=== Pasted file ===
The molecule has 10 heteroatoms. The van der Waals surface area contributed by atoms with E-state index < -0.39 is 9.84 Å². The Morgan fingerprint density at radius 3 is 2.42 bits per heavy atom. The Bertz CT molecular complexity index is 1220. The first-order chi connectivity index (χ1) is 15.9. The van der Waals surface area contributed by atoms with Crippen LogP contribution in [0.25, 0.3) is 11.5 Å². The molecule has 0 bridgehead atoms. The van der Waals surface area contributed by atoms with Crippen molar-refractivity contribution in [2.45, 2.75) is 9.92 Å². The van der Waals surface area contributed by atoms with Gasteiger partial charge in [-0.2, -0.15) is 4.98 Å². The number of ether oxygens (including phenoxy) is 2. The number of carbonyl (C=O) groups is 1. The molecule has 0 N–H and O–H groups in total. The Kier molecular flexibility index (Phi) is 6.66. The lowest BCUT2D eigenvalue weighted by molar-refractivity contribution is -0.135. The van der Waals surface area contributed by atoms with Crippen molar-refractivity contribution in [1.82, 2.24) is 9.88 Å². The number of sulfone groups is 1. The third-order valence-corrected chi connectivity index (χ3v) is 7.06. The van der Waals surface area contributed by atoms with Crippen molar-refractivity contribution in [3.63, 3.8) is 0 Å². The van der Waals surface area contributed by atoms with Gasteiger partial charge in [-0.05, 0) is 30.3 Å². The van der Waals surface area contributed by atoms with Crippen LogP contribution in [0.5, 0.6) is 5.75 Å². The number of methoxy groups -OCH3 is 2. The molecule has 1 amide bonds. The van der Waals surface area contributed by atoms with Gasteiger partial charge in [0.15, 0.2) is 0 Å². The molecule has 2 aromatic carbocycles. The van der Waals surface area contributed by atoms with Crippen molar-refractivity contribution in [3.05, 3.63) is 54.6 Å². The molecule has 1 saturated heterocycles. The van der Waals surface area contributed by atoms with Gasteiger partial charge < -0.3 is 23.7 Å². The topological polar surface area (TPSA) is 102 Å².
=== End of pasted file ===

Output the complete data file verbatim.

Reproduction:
The molecule has 10 heteroatoms. The van der Waals surface area contributed by atoms with E-state index < -0.39 is 9.84 Å². The Morgan fingerprint density at radius 3 is 2.42 bits per heavy atom. The Bertz CT molecular complexity index is 1220. The first-order chi connectivity index (χ1) is 15.9. The van der Waals surface area contributed by atoms with Crippen LogP contribution in [0.25, 0.3) is 11.5 Å². The molecule has 0 bridgehead atoms. The van der Waals surface area contributed by atoms with Crippen molar-refractivity contribution in [2.45, 2.75) is 9.92 Å². The van der Waals surface area contributed by atoms with Gasteiger partial charge in [-0.2, -0.15) is 4.98 Å². The number of ether oxygens (including phenoxy) is 2. The number of carbonyl (C=O) groups is 1. The molecule has 0 N–H and O–H groups in total. The Kier molecular flexibility index (Phi) is 6.66. The lowest BCUT2D eigenvalue weighted by molar-refractivity contribution is -0.135. The van der Waals surface area contributed by atoms with Crippen molar-refractivity contribution in [1.82, 2.24) is 9.88 Å². The number of sulfone groups is 1. The third-order valence-corrected chi connectivity index (χ3v) is 7.06. The van der Waals surface area contributed by atoms with Crippen molar-refractivity contribution in [3.63, 3.8) is 0 Å². The van der Waals surface area contributed by atoms with Gasteiger partial charge in [-0.05, 0) is 30.3 Å². The van der Waals surface area contributed by atoms with Crippen LogP contribution in [0.5, 0.6) is 5.75 Å². The number of methoxy groups -OCH3 is 2. The molecule has 1 amide bonds. The van der Waals surface area contributed by atoms with Gasteiger partial charge in [0.15, 0.2) is 0 Å². The molecule has 2 aromatic carbocycles. The van der Waals surface area contributed by atoms with Crippen molar-refractivity contribution in [3.05, 3.63) is 54.6 Å². The molecule has 1 saturated heterocycles. The van der Waals surface area contributed by atoms with Gasteiger partial charge < -0.3 is 23.7 Å². The topological polar surface area (TPSA) is 102 Å².